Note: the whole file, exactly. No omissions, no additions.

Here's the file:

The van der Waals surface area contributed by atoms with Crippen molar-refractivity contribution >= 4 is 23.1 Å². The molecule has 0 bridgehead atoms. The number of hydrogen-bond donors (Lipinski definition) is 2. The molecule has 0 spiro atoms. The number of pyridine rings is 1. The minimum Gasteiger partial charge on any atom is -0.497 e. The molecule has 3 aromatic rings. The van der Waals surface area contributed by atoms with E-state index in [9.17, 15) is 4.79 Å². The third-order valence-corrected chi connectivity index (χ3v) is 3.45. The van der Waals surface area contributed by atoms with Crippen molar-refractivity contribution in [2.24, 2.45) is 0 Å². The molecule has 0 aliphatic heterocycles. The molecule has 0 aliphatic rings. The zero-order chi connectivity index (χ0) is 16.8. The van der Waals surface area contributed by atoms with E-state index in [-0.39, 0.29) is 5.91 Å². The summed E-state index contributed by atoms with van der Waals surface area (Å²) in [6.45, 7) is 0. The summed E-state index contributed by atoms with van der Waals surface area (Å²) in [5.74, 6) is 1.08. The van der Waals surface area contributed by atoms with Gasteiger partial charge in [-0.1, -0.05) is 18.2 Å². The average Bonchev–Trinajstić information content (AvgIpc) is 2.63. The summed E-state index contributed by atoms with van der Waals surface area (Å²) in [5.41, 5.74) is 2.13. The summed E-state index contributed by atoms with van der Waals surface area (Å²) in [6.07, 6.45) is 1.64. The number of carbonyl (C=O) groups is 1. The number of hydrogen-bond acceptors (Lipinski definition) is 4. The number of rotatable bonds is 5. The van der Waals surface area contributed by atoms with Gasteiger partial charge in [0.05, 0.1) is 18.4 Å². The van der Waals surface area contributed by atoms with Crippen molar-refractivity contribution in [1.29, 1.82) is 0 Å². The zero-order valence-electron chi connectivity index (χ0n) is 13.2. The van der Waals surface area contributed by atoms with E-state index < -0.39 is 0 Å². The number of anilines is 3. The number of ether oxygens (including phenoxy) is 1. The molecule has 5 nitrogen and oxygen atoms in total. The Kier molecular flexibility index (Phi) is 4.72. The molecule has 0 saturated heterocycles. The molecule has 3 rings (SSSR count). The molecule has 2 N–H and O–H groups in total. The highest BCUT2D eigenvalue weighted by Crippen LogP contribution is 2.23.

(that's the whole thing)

The van der Waals surface area contributed by atoms with Crippen molar-refractivity contribution >= 4 is 23.1 Å². The molecule has 0 bridgehead atoms. The number of hydrogen-bond donors (Lipinski definition) is 2. The molecule has 0 spiro atoms. The number of pyridine rings is 1. The minimum Gasteiger partial charge on any atom is -0.497 e. The molecule has 3 aromatic rings. The van der Waals surface area contributed by atoms with E-state index in [9.17, 15) is 4.79 Å². The third-order valence-corrected chi connectivity index (χ3v) is 3.45. The van der Waals surface area contributed by atoms with Crippen molar-refractivity contribution in [2.24, 2.45) is 0 Å². The molecule has 0 aliphatic heterocycles. The molecule has 0 aliphatic rings. The zero-order chi connectivity index (χ0) is 16.8. The van der Waals surface area contributed by atoms with E-state index in [-0.39, 0.29) is 5.91 Å². The summed E-state index contributed by atoms with van der Waals surface area (Å²) in [6.45, 7) is 0. The summed E-state index contributed by atoms with van der Waals surface area (Å²) in [5.74, 6) is 1.08. The van der Waals surface area contributed by atoms with Gasteiger partial charge in [-0.1, -0.05) is 18.2 Å². The average Bonchev–Trinajstić information content (AvgIpc) is 2.63. The summed E-state index contributed by atoms with van der Waals surface area (Å²) in [5.41, 5.74) is 2.13. The summed E-state index contributed by atoms with van der Waals surface area (Å²) in [6.07, 6.45) is 1.64. The number of carbonyl (C=O) groups is 1. The number of hydrogen-bond acceptors (Lipinski definition) is 4. The number of rotatable bonds is 5. The van der Waals surface area contributed by atoms with Gasteiger partial charge in [0.05, 0.1) is 18.4 Å². The van der Waals surface area contributed by atoms with Crippen molar-refractivity contribution in [1.29, 1.82) is 0 Å². The zero-order valence-electron chi connectivity index (χ0n) is 13.2. The van der Waals surface area contributed by atoms with E-state index < -0.39 is 0 Å². The number of anilines is 3. The number of ether oxygens (including phenoxy) is 1. The molecule has 5 nitrogen and oxygen atoms in total. The Kier molecular flexibility index (Phi) is 4.72. The molecule has 0 saturated heterocycles. The molecule has 3 rings (SSSR count). The molecule has 2 N–H and O–H groups in total. The highest BCUT2D eigenvalue weighted by Crippen LogP contribution is 2.23.